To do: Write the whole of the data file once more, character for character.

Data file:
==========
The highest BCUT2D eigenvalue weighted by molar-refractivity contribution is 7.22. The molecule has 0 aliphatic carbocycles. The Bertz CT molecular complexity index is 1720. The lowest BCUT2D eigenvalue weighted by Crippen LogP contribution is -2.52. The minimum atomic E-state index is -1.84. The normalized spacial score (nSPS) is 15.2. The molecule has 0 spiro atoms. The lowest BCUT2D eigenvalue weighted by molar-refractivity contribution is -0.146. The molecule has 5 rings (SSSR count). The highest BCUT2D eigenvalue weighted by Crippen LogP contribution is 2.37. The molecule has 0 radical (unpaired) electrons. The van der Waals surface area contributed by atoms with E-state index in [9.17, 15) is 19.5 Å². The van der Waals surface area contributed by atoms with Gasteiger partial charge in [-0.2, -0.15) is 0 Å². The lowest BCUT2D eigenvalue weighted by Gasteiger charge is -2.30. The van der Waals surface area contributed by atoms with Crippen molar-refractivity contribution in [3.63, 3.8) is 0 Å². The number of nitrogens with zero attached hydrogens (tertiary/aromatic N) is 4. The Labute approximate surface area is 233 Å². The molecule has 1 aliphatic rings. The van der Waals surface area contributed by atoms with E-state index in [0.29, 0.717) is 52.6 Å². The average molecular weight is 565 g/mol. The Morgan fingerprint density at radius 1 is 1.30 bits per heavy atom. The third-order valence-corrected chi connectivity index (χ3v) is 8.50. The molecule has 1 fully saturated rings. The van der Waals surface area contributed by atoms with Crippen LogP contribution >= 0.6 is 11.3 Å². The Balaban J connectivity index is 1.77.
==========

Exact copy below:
The highest BCUT2D eigenvalue weighted by molar-refractivity contribution is 7.22. The molecule has 0 aliphatic carbocycles. The Bertz CT molecular complexity index is 1720. The lowest BCUT2D eigenvalue weighted by Crippen LogP contribution is -2.52. The minimum atomic E-state index is -1.84. The normalized spacial score (nSPS) is 15.2. The molecule has 0 spiro atoms. The lowest BCUT2D eigenvalue weighted by molar-refractivity contribution is -0.146. The molecule has 5 rings (SSSR count). The highest BCUT2D eigenvalue weighted by Crippen LogP contribution is 2.37. The molecule has 0 radical (unpaired) electrons. The van der Waals surface area contributed by atoms with E-state index in [9.17, 15) is 19.5 Å². The van der Waals surface area contributed by atoms with Gasteiger partial charge in [-0.2, -0.15) is 0 Å². The lowest BCUT2D eigenvalue weighted by Gasteiger charge is -2.30. The van der Waals surface area contributed by atoms with Crippen molar-refractivity contribution in [3.63, 3.8) is 0 Å². The number of nitrogens with zero attached hydrogens (tertiary/aromatic N) is 4. The Labute approximate surface area is 233 Å². The molecule has 1 aliphatic rings. The van der Waals surface area contributed by atoms with E-state index in [0.29, 0.717) is 52.6 Å². The average molecular weight is 565 g/mol. The Morgan fingerprint density at radius 1 is 1.30 bits per heavy atom. The third-order valence-corrected chi connectivity index (χ3v) is 8.50. The molecule has 1 fully saturated rings. The van der Waals surface area contributed by atoms with Crippen LogP contribution >= 0.6 is 11.3 Å². The Balaban J connectivity index is 1.77.